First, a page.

FIGURE 6 Na+ reabsorption and K+ secretion by CNT cells and principal cells. These cells are the majority cell type in, respectively, the connecting tubule and the collecting duct. Na+ enters both types of cells by ENaC. This channel can be selectively blocked by the diuretics amiloride and triamterene. The luminal membrane also contains K+ channels, but the predominance of Na+ channels depolarizes the luminal membrane and gives rise to the lumen-negative transepithelial voltage. The depolarization of the luminal membrane is a significant driving force for the preferential efflux of intracellular K+ across this membrane into the lumen. Thus K+ secretion results from K+ accumulation in the cell produced by the Na+,K+-ATPase and the favorable electrochemical potential gradient for movement from the cell to the lumen.

FIGURE 6 Na+ reabsorption and K+ secretion by CNT cells and principal cells. These cells are the majority cell type in, respectively, the connecting tubule and the collecting duct. Na+ enters both types of cells by ENaC. This channel can be selectively blocked by the diuretics amiloride and triamterene. The luminal membrane also contains K+ channels, but the predominance of Na+ channels depolarizes the luminal membrane and gives rise to the lumen-negative transepithelial voltage. The depolarization of the luminal membrane is a significant driving force for the preferential efflux of intracellular K+ across this membrane into the lumen. Thus K+ secretion results from K+ accumulation in the cell produced by the Na+,K+-ATPase and the favorable electrochemical potential gradient for movement from the cell to the lumen.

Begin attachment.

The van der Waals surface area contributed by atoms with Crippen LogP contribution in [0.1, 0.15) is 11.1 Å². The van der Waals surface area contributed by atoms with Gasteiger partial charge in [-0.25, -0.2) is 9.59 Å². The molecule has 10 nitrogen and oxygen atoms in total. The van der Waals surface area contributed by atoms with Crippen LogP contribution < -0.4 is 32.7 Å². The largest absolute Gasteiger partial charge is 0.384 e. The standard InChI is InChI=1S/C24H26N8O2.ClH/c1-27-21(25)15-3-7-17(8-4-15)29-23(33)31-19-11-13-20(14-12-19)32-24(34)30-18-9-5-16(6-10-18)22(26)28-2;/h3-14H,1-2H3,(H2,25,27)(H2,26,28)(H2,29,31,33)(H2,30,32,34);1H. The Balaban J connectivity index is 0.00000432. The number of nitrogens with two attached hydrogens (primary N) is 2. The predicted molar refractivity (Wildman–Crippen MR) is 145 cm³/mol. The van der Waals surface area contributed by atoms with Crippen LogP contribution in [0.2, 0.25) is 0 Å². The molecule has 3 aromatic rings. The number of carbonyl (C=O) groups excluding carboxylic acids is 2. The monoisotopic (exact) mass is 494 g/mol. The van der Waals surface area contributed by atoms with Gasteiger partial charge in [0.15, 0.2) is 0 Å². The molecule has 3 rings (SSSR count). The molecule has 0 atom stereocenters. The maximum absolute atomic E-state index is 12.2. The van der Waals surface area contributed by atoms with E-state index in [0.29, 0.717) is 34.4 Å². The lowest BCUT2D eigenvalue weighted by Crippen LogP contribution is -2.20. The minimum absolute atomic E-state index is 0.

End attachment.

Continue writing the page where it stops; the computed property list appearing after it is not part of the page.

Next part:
amiloride and triamterene are not nearly as potent in producing natriuresis (increased Na+ excretion) as the loop or thiazide diuretics. However, they are often used in combination with the latter diuretics because, as discussed later, they counteract the tendency of those diuretics to produce hypokalemia.

The high K+ concentration in CNT and principal cells favors the movement of K+ from the cells into the lumen. This movement occurs through another type of channel that is specific for K+ ions. The membrane potential opposes the movement of K+ out of the cell, because the cell is negative with respect to the lumen. However, because of the depolarization produced by Na+ channels in the luminal membrane, this voltage is lower than across most cell membranes. Thus, there is a net electrochemical driving force for the movement of K+ into the lumen. This results in secretion of K+ so that the tubular fluid K+ concentration can become much higher than in the plasma.

Two important factors favor increased secretion of K+. First, whenever fluid flow to the connecting tubule and collecting duct is increased, the secretion of K+ causes less of a rise in the luminal concentration because that secretion occurs into a larger volume flow. Thus, the amount of K+ secreted and finally excreted can be markedly increased by an increased flow out of the loop of Henle. Again, this is an illustration of the principle of mass flow: although the luminal K+ concentration is lower, its mass flow (the product of the tubular fluid K+ concentration and the volume flow rate) is greater. Second, the secretion of K+ is also increased when the delivery of Na+ to the connecting tubule and collecting duct is increased, because Na+ entry into the cell depolarizes the luminal membrane and makes the lumen more negative. Thus, when Na+ reabsorption is augmented, the more lumen-negative transepithelial voltage favors increased potassium secretion and excretion. These are important principles in considering the effects of diuretics on K+ balance (see Clinical Note).